What does social networking mean to you? If you spend three hours every night clicking through the wedding photos of your co-worker's friend (aww, adorable flower girl), or reading the wall posts of your college crush (ugh, cute kids), then maybe it's time to expand your definition—not to mention your network. Since the 1997 launch of SixDegrees.com, generally acknowledged as the first site to allow users to create profiles and check out their friends' contacts, the concept of social networking has expanded into countless directions. Many of them allow people to make changes on a personal as well as global level—but only if enough of us link up. Consider putting your profile-stalking on pause to find out what else your clicks could be doing, building, supporting and transforming, starting with ways to...
Become a Better Person
Technology has made it easier and less intrusive to recruit allies in our never-ending quests for self-improvement. These two sites, inspired by game culture, give a techie twist to the phrase "buddy system."
DailyFeats: This new website allows you to make to-do lists of small yet worthwhile daily goals, like "drink green tea" or "tuck in your kid." Every time you accomplish one of your selected "feats," you rack up points that can be applied toward discounts at places like gyms, restaurants and hotels. To keep you honest, you can invite friends and family members to monitor your progress. Studies have shown that people who track their good habits are more likely to keep them up, and sharing that information with others gives us a boost of pride—even for simple tasks like popping a multivitamin.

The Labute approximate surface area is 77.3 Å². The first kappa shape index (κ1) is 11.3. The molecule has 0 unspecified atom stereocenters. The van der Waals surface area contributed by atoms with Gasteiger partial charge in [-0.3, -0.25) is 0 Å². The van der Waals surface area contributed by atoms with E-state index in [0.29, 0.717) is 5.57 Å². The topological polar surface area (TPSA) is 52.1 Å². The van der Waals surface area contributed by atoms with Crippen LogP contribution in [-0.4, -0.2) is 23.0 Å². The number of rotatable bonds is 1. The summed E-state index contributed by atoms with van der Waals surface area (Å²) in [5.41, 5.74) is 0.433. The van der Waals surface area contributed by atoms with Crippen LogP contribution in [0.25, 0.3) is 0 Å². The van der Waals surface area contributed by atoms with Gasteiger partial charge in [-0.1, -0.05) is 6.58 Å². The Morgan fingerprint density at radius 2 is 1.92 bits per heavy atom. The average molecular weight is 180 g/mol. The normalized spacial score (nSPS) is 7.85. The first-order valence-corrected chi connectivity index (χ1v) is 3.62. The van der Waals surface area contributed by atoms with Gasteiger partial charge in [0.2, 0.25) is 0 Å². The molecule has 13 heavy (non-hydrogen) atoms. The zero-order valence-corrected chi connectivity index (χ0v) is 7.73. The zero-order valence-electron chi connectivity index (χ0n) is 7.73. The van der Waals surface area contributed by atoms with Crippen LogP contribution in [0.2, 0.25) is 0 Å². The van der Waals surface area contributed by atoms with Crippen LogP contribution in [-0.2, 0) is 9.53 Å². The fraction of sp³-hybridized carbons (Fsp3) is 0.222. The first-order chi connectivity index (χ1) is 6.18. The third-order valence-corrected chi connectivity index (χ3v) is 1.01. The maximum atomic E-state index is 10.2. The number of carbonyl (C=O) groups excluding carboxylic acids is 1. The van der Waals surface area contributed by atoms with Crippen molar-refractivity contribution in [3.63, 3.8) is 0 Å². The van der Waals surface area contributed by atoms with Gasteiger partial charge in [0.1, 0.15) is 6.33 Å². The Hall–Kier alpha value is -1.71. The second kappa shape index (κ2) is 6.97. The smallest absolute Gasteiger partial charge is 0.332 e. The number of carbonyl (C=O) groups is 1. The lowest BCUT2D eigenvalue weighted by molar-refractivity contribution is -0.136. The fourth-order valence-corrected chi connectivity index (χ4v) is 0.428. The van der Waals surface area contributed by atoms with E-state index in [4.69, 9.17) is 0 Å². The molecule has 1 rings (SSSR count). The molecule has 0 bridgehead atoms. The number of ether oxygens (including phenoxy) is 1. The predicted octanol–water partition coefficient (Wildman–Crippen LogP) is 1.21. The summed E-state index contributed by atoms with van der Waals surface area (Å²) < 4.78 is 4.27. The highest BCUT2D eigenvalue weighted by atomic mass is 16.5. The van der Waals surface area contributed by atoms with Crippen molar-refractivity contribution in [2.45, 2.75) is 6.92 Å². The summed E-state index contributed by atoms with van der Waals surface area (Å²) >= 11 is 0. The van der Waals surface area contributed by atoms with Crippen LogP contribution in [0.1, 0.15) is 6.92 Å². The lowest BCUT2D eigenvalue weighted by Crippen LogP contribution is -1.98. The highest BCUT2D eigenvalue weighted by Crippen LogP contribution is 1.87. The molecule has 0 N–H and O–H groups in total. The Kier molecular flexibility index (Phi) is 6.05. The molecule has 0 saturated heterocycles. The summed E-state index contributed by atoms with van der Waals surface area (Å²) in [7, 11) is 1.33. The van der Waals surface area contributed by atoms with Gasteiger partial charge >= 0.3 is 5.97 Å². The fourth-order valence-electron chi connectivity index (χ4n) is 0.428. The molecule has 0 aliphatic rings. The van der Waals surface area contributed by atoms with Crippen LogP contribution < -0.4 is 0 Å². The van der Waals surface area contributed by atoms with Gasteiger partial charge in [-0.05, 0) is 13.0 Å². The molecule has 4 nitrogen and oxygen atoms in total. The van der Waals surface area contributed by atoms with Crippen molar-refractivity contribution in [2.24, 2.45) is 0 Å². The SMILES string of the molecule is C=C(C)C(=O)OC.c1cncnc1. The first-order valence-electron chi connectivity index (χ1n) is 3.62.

SuperBetter: Game designer and techno-supergirl Jane McGonigal created SuperBetter as a way to help her recover from the depression she struggled with after a head concussion. This game, intended for those who want to achieve more serious health goals like dealing with an injury or illness, is modeled on a role-playing adventure. Players create missions for their health and wellness "journey," then enlist the help of friends and family to guide them through real-world challenges. "Social psychologists have long observed that one of the hardest things about a chronic injury or illness is asking our friends and family for support," McGonigal has written. "But asking for what we need makes a huge difference. It prevents social isolation, and it gives people who want to help, but don't know how, something specific and actionable to do."
Broaden Your Worldview
New research from information economists shows that we acquire more new information from close friends than from casual acquaintances. Although the acquaintances may offer perspectives that differ from our own, our contact with them is limited. We interact with our close friends much more often, providing them with more opportunities to share news, info and gossip. The key here is to make sure that you're interacting frequently with at least a few friends who are different from you.
Facebook: Focus on the "friends" who are actually your friends. Initiate and participate in conversations (lurking and "Liking" don't count).
Goodreads and Netflix: You can mine your pals' favorites on these sites to find unexpected book and film recommendations. This BlogHer post has more tips for getting the most out of Goodreads, like starting online groups that "are like book clubs, but without the pressure."
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